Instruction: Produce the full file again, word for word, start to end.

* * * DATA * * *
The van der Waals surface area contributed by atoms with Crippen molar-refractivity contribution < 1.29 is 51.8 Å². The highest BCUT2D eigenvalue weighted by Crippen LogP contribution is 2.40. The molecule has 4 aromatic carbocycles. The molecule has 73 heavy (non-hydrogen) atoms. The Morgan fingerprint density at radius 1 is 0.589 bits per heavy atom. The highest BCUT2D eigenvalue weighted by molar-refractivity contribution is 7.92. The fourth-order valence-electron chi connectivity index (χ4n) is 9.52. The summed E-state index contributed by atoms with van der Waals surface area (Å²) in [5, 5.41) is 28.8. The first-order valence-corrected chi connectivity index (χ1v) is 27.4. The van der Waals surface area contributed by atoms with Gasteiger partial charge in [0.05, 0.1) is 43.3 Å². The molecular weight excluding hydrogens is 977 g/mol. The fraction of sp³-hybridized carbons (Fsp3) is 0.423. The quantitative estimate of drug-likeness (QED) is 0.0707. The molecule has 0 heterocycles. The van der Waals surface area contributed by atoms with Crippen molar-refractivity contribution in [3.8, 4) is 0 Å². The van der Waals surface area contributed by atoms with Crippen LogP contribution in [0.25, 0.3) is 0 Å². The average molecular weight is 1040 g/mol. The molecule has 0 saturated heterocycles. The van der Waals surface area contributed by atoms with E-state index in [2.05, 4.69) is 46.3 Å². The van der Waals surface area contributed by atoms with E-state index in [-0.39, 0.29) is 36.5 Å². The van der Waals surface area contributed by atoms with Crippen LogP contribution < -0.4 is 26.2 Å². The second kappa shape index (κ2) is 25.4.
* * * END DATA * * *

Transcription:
The van der Waals surface area contributed by atoms with Crippen molar-refractivity contribution < 1.29 is 51.8 Å². The highest BCUT2D eigenvalue weighted by Crippen LogP contribution is 2.40. The molecule has 4 aromatic carbocycles. The molecule has 73 heavy (non-hydrogen) atoms. The Morgan fingerprint density at radius 1 is 0.589 bits per heavy atom. The highest BCUT2D eigenvalue weighted by molar-refractivity contribution is 7.92. The fourth-order valence-electron chi connectivity index (χ4n) is 9.52. The summed E-state index contributed by atoms with van der Waals surface area (Å²) in [5, 5.41) is 28.8. The first-order valence-corrected chi connectivity index (χ1v) is 27.4. The van der Waals surface area contributed by atoms with Gasteiger partial charge in [0.05, 0.1) is 43.3 Å². The molecular weight excluding hydrogens is 977 g/mol. The fraction of sp³-hybridized carbons (Fsp3) is 0.423. The quantitative estimate of drug-likeness (QED) is 0.0707. The molecule has 0 heterocycles. The van der Waals surface area contributed by atoms with Crippen molar-refractivity contribution in [3.8, 4) is 0 Å². The van der Waals surface area contributed by atoms with Crippen LogP contribution in [0.25, 0.3) is 0 Å². The average molecular weight is 1040 g/mol. The molecule has 0 saturated heterocycles. The van der Waals surface area contributed by atoms with E-state index in [2.05, 4.69) is 46.3 Å². The van der Waals surface area contributed by atoms with E-state index in [-0.39, 0.29) is 36.5 Å². The van der Waals surface area contributed by atoms with Crippen LogP contribution < -0.4 is 26.2 Å². The second kappa shape index (κ2) is 25.4.